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At the state level, the key components of the K-12 public education governance system are governors, legislators, state boards of education, chief state school officers and state education agencies. This issue site focuses on state boards of education, chief state school officers and state education agencies - the three of which are primarily responsible for providing elementary and secondary education to school-age children, although each takes on different roles in this quest.

State boards of education are policymaking bodies that function immediately below the legislature. In general, most state boards have six legal powers in common. They: (1) establish certification standards for teachers and administrators, (2) establish high school graduation requirements, 3) establish state testing programs, 4) establish standards for accreditation of school districts and teacher and administrator preparation programs, 5) review and approve the budget of the state education agency and 6) develop rules and regulations for the administration of state programs.

The selection of members for state boards varies from state to state. At present, 32 states have boards composed entirely of appointed members, 11 states have boards composed entirely of elected members and five states have boards composed of both appointed and elected members. In states with appointed members, the appointer is most often the governor, but also includes the lieutenant governor, the legislature, the speaker of the house of representatives, local school boards, the student advisory council, the higher education coordinating council and the governing boards of state-approved K-12 private schools. Two states, Minnesota and Wisconsin, do not have state boards.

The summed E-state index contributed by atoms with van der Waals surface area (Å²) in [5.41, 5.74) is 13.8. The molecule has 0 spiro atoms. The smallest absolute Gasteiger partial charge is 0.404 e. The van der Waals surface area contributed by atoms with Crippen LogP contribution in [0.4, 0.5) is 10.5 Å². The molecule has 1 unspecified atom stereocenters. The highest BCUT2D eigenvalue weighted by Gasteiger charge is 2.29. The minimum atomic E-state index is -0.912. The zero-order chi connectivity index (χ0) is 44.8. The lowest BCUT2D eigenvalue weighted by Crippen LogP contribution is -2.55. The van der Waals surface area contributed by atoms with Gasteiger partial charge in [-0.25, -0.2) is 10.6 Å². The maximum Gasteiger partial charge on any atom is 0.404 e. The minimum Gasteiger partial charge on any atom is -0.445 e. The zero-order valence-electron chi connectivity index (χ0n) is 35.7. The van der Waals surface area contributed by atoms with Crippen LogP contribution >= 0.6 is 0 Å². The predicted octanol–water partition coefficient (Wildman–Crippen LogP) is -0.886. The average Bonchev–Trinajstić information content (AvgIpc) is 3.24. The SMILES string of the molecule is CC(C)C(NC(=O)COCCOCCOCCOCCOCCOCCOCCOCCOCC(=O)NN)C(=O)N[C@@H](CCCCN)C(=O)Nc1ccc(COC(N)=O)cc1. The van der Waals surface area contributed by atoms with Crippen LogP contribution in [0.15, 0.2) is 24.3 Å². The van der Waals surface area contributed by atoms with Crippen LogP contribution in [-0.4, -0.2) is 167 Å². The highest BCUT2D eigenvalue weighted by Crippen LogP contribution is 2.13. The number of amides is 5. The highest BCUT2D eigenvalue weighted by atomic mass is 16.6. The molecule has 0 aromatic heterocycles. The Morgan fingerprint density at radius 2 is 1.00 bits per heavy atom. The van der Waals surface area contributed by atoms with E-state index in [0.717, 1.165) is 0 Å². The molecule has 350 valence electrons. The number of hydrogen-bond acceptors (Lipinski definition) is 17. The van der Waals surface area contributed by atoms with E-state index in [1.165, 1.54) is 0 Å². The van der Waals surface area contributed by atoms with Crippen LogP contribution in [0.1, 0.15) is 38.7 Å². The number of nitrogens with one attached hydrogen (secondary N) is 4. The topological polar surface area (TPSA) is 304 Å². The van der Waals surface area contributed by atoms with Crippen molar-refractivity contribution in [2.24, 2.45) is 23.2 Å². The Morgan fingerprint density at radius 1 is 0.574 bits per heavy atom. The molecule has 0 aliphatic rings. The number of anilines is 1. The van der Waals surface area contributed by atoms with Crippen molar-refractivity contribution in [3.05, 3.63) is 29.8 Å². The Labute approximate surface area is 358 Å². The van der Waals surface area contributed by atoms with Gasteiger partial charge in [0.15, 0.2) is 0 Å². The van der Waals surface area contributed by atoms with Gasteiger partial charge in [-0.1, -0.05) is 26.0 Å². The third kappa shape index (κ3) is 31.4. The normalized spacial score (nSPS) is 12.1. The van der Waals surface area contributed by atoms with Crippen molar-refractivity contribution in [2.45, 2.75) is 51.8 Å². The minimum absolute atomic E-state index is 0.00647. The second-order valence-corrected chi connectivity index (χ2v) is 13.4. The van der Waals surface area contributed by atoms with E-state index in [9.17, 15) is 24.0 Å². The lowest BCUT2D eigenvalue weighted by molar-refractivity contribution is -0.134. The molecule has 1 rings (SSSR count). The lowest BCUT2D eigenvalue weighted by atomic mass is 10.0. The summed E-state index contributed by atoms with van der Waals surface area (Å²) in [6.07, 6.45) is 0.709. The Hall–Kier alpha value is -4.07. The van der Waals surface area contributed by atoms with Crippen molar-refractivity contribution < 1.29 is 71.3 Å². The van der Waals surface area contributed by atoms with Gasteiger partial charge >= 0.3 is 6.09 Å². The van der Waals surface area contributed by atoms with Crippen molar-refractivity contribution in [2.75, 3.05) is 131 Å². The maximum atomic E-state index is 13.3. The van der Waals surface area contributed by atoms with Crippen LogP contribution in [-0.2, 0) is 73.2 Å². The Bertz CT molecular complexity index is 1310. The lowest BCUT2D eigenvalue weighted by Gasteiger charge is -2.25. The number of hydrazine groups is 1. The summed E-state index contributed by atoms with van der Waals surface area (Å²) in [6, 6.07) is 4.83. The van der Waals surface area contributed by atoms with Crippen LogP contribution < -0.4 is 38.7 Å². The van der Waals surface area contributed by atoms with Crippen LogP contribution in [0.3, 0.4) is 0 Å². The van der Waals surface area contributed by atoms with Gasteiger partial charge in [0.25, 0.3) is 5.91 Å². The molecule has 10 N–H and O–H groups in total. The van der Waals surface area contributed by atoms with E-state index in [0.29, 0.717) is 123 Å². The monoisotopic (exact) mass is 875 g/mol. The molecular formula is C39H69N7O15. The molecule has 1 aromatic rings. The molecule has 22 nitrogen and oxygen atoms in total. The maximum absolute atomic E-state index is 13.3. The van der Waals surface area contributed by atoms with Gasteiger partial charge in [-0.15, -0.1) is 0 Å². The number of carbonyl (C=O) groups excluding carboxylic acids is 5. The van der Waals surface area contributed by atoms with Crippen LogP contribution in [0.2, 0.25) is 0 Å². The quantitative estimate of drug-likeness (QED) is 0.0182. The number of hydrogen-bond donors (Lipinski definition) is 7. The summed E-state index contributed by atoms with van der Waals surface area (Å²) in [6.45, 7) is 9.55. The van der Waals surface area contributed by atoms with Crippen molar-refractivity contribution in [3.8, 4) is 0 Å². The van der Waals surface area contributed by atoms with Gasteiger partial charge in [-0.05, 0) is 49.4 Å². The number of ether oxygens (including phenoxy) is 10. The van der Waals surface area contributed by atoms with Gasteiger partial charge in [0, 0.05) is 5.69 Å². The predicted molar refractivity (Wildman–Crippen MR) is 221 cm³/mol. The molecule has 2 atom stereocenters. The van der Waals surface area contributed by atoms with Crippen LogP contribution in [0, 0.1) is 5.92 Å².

Chief state school officers are responsible for the general supervision of the state’s public education system. These individuals head the state education agency and direct activities of the agency’s professional staff in regulating and supporting the state’s public schools. In some states, chiefs are granted limited legislative or quasi-legislative functions if these functions have not been otherwise delegated by the legislature to the state board. The selection of chiefs also varies from state to state. Currently, 36 states have appointed chiefs and 14 states have elected chiefs. In states with appointed chiefs, the appointers are either governors or state boards.

State education agencies are generally responsible for the supervision of all educational institutions in a state and the certification of teachers and administrators. Depending on the state, an agency’s supervisory activities may also include chartering all educational institutions in the state, including schools, libraries, and historical societies; developing and approving school curricula; allocating state and federal financial aid to schools; and providing and coordinating vocational rehabilitation services.


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